- Mechanisms to promote structured dialogue and knowledge-sharing between government entities and the private sector should be institutionalized. This involves engagement of the private sector during the early stages of project development and pursuit of public-private partnerships, which offer promising avenues to improve collaboration.
Financing private-sector development
- One of the key difficulties facing private-sector development in Africa is access to medium- and long-term finance on affordable terms. This challenge can be addressed through foreign direct investment, (improved access to) local and regional financial and capital markets, and improved infrastructure. To enhance domestic resource mobilization efforts, Africa needs to build stronger financial institutions, improve regulatory frameworks, and strengthen transparency and accountability systems in the financial and banking sectors.
Supporting small and medium enterprises as nodes of growth
- To leverage the potential of micro, small and medium enterprises as an important source of innovation and job creation, governments need to make more efforts to create a conducive environment which addresses the specific constraints of micro, small and medium enterprises (MSMEs). These include lack of access to markets and lack of access to finance.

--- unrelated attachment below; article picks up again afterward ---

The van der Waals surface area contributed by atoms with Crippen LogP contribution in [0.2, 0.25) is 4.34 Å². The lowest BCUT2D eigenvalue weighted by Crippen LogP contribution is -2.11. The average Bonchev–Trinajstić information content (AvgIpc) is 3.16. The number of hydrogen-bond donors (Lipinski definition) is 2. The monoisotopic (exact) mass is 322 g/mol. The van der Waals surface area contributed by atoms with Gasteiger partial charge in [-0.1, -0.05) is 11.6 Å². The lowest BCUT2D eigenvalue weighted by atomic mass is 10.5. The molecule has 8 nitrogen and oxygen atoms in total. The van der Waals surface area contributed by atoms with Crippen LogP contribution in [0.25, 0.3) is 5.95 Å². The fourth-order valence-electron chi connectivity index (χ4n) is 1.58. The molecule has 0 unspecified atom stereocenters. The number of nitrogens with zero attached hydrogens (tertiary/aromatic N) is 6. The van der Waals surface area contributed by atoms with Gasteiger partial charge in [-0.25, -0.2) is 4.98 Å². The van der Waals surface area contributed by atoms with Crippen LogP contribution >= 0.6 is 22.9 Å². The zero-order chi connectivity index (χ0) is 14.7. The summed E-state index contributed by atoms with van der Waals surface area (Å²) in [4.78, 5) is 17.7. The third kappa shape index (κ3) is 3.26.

- Lines of credit to commercial banks for on-lending to MSMEs have not achieved their objectives; therefore, other ways to incentivise the banking sector to ensure adequate finance is provided should be explored. To further support MSMEs, innovative tools and instruments, systematic knowledge transfer and flexible tax regimes could usefully be considered.
How governments, development partners and private sector actors can work together to create shared value
- Leadership (political will), implementation capacity and institutional frameworks are essential for creating and advancing meaningful shared value. But paramount is the trust between the public and the private sector, which can be built through structured and open communication, inclusive dialogue, participation and accountability, and through collaborative efforts to understand each other.
- Development partners can play a role to bring together between the public and private sector by acting as a broker/convener who understands both parties well and helps them to understand each other.
These lessons show that what Africa needs is a comprehensive strategy and not a gap-filling substitute. This is key to private sector development. Regulatory reforms constitute a good start, but they are not sufficient. Catalytic effects should be at the core of our project design, with particular attention paid to the sustainability of these operations.
As the continent’s premier financial institution, the African Development Bank is well positioned to make a significant difference in private-sector development, with operations and programs that put the spotlight on creating enabling business environment for shared growth and industrial sustainability in our regional member countries.